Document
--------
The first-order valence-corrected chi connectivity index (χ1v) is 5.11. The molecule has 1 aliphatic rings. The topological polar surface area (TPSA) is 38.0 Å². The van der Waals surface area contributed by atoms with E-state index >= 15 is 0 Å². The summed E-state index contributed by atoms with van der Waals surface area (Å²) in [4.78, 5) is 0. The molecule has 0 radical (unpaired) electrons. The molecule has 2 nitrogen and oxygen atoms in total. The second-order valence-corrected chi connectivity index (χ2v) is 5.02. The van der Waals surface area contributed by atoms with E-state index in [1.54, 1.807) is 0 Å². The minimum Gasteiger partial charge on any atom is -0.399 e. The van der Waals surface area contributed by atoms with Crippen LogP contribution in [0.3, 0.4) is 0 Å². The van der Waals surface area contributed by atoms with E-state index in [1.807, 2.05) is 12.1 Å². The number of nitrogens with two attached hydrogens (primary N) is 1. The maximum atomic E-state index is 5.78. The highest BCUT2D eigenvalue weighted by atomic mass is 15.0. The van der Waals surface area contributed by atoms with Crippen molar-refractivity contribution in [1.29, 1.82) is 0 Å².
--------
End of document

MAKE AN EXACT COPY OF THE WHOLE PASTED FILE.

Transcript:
The first-order valence-corrected chi connectivity index (χ1v) is 5.11. The molecule has 1 aliphatic rings. The topological polar surface area (TPSA) is 38.0 Å². The van der Waals surface area contributed by atoms with E-state index >= 15 is 0 Å². The summed E-state index contributed by atoms with van der Waals surface area (Å²) in [4.78, 5) is 0. The molecule has 0 radical (unpaired) electrons. The molecule has 2 nitrogen and oxygen atoms in total. The second-order valence-corrected chi connectivity index (χ2v) is 5.02. The van der Waals surface area contributed by atoms with E-state index in [1.54, 1.807) is 0 Å². The minimum Gasteiger partial charge on any atom is -0.399 e. The van der Waals surface area contributed by atoms with Crippen LogP contribution in [0.3, 0.4) is 0 Å². The van der Waals surface area contributed by atoms with E-state index in [1.807, 2.05) is 12.1 Å². The number of nitrogens with two attached hydrogens (primary N) is 1. The maximum atomic E-state index is 5.78. The highest BCUT2D eigenvalue weighted by atomic mass is 15.0. The van der Waals surface area contributed by atoms with Crippen molar-refractivity contribution in [1.29, 1.82) is 0 Å².